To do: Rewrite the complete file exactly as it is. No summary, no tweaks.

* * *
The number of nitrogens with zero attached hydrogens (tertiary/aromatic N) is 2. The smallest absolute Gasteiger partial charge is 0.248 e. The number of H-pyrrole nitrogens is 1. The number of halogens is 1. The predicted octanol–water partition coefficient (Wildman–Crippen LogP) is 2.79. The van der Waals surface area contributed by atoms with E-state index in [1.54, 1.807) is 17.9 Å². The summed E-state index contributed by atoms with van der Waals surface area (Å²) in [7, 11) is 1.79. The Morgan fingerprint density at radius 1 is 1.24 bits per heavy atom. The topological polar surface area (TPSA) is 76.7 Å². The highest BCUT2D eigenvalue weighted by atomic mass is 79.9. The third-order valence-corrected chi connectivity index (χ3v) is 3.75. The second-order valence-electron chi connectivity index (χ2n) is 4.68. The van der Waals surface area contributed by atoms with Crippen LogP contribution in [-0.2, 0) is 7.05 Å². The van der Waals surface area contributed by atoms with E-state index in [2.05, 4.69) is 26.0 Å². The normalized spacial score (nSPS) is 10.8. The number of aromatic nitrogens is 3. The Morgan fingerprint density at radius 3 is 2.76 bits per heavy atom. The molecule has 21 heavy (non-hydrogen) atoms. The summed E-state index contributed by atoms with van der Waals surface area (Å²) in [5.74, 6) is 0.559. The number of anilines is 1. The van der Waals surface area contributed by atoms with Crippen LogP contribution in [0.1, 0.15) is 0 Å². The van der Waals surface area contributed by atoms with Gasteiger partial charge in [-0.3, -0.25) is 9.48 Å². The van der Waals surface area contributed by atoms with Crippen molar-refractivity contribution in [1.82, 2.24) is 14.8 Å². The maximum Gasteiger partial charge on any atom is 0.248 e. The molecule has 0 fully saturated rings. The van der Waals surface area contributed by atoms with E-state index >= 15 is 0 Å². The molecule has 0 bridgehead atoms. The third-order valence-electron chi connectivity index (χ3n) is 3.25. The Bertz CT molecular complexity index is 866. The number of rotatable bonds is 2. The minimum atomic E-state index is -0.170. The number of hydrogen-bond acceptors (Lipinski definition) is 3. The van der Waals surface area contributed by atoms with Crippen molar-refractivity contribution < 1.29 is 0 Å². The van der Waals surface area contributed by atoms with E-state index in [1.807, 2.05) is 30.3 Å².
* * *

The number of nitrogens with zero attached hydrogens (tertiary/aromatic N) is 2. The smallest absolute Gasteiger partial charge is 0.248 e. The number of H-pyrrole nitrogens is 1. The number of halogens is 1. The predicted octanol–water partition coefficient (Wildman–Crippen LogP) is 2.79. The van der Waals surface area contributed by atoms with E-state index in [1.54, 1.807) is 17.9 Å². The summed E-state index contributed by atoms with van der Waals surface area (Å²) in [7, 11) is 1.79. The Morgan fingerprint density at radius 1 is 1.24 bits per heavy atom. The topological polar surface area (TPSA) is 76.7 Å². The highest BCUT2D eigenvalue weighted by atomic mass is 79.9. The third-order valence-corrected chi connectivity index (χ3v) is 3.75. The second-order valence-electron chi connectivity index (χ2n) is 4.68. The van der Waals surface area contributed by atoms with Crippen LogP contribution in [-0.2, 0) is 7.05 Å². The van der Waals surface area contributed by atoms with E-state index in [2.05, 4.69) is 26.0 Å². The normalized spacial score (nSPS) is 10.8. The number of aromatic nitrogens is 3. The Morgan fingerprint density at radius 3 is 2.76 bits per heavy atom. The molecule has 21 heavy (non-hydrogen) atoms. The summed E-state index contributed by atoms with van der Waals surface area (Å²) in [5.74, 6) is 0.559. The number of anilines is 1. The van der Waals surface area contributed by atoms with Crippen LogP contribution in [0.1, 0.15) is 0 Å². The van der Waals surface area contributed by atoms with Gasteiger partial charge in [-0.3, -0.25) is 9.48 Å². The van der Waals surface area contributed by atoms with Crippen molar-refractivity contribution in [1.82, 2.24) is 14.8 Å². The maximum Gasteiger partial charge on any atom is 0.248 e. The molecule has 0 fully saturated rings. The van der Waals surface area contributed by atoms with E-state index >= 15 is 0 Å². The molecule has 0 bridgehead atoms. The third-order valence-electron chi connectivity index (χ3n) is 3.25. The Bertz CT molecular complexity index is 866. The number of rotatable bonds is 2. The minimum atomic E-state index is -0.170. The number of hydrogen-bond acceptors (Lipinski definition) is 3. The van der Waals surface area contributed by atoms with Crippen molar-refractivity contribution < 1.29 is 0 Å². The van der Waals surface area contributed by atoms with E-state index in [1.807, 2.05) is 30.3 Å².